Our trip is to follow the Northern Portion of the Silk Road and visit the major Buddhist caves along the route. We start in the western Province of China called Xinjiang and pass into the Province of Gansu and the Hexi Corridor.  We finally end in Luoyang in Henan Province.

Urumqi – The Xinjiang Uygur Autonomous Region Museum – A great starting point for an overview of the history of the region. I heard it has a great collection of mummies.

Kuqa (Kuche) – This city is south of Urumqi and not part of the Northern Silk Road, but was a major cultural hub in the 3rd or 4th century. Visiting Kizil and hopefully Kumtura Caves.

Turfan (Turpan) – Back to the Northern route. This is not far from Urumqi and the next major oasis. Visiting Bezeklik Caves and Astana Tombs.

Dunhuang – The major tourist site along the route. Well known for the Mogao Caves and Yulin Caves.

Jiayuguan – No caves here, but the western end of the Great Wall and then the Weijin Tombs.

Zhangye – The Mati Si caves.

Lanzhou and Xiahe – Travel to the Labrang Monastery in Xiahe and then the Bingling Si caves.

Tianshui – Visit Maji Shan Caves.

Luoyang – Longmen Caves.

I have also omitted Yungang Grottoes in Datong. They are closer to Beijing and I hope to visit them in a future trip.

The goal is to see the nine Buddhist cave sites in ten cities in twenty three days. Follow, us on as we travel the route.     :     Expand your mind.  Stretch your body.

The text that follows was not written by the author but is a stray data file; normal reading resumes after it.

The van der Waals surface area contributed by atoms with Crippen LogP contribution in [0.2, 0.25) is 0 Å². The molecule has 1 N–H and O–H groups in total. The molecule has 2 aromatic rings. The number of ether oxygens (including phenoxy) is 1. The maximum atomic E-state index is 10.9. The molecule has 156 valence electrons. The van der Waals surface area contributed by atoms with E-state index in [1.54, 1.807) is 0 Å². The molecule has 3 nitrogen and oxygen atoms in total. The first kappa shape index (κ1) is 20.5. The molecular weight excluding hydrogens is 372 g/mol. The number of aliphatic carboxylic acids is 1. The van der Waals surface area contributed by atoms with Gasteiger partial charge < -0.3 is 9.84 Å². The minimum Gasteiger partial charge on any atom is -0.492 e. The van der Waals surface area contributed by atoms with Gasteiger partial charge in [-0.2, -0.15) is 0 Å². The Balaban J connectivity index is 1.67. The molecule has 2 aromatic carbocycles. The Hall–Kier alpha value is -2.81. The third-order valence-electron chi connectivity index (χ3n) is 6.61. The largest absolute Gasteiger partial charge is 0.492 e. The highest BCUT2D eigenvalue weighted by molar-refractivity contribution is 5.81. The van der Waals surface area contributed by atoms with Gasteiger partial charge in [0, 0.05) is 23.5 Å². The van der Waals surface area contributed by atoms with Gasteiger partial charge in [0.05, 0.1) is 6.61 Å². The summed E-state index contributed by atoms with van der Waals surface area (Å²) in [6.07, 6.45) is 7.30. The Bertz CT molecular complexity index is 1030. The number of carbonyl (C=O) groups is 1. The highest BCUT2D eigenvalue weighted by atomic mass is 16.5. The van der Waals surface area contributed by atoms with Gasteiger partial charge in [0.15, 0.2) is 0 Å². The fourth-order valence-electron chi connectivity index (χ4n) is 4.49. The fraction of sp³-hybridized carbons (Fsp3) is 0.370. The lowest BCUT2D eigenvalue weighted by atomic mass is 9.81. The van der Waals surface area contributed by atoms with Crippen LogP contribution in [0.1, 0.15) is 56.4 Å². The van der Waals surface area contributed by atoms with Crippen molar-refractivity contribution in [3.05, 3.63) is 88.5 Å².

Overseventy – HELLO! – Sept. 29, 2016


It would be nice if I could make promises but now I don’t have a bigger vision. I am not yet sure how this web site will evolve. It will be a personal statement of Richard, keeping active and moving forward. I will also bring in the voice and views of JoAnn my irrepressible wife and soul mate.

Over seventy I am. My vision of being seventy was of frail people of failing health. And then, one day, I was seventy. I was older, but not frail. This extra time of my life is an opportunity to live and explore life and the world on different terms, without daily family and work responsibility.

My goal is to try to continually move forward during my life.   No idea whether it I have a short time or a long time. I have a lifetime guarantee, just no assurance of the number of years in the lifetime. Until I stop I plan to keep pushing forward. Maybe it will be at a slower, more careful pace but it will be forward.

Hopefully it might motivate people, over or under seventy, to move forward on their dream. That is what I hope. Maybe it will be enough for some to share my experiences. Sharing is one goal   Maybe, it will motivate someone to try a step, no matter how small. That would be enough reason for my work. One person, one step. If it succeeds, please share your experience with me. Maybe together we can motivate some more.

My tag line, “Expand you mind. Stretch your body.” Represents my life ambition. Allow your mind take you places. See if your body can help you achieve what you mind envisions.

Lastly, I hope to be able to edit what I post, after time for reflection. Improve my grammar, spelling and style. I will try to find a way to emphasize changes so that the reader can identify improvements, or at least changes.

And please, send feedback.   :  Expand your mind.  Stretch your body.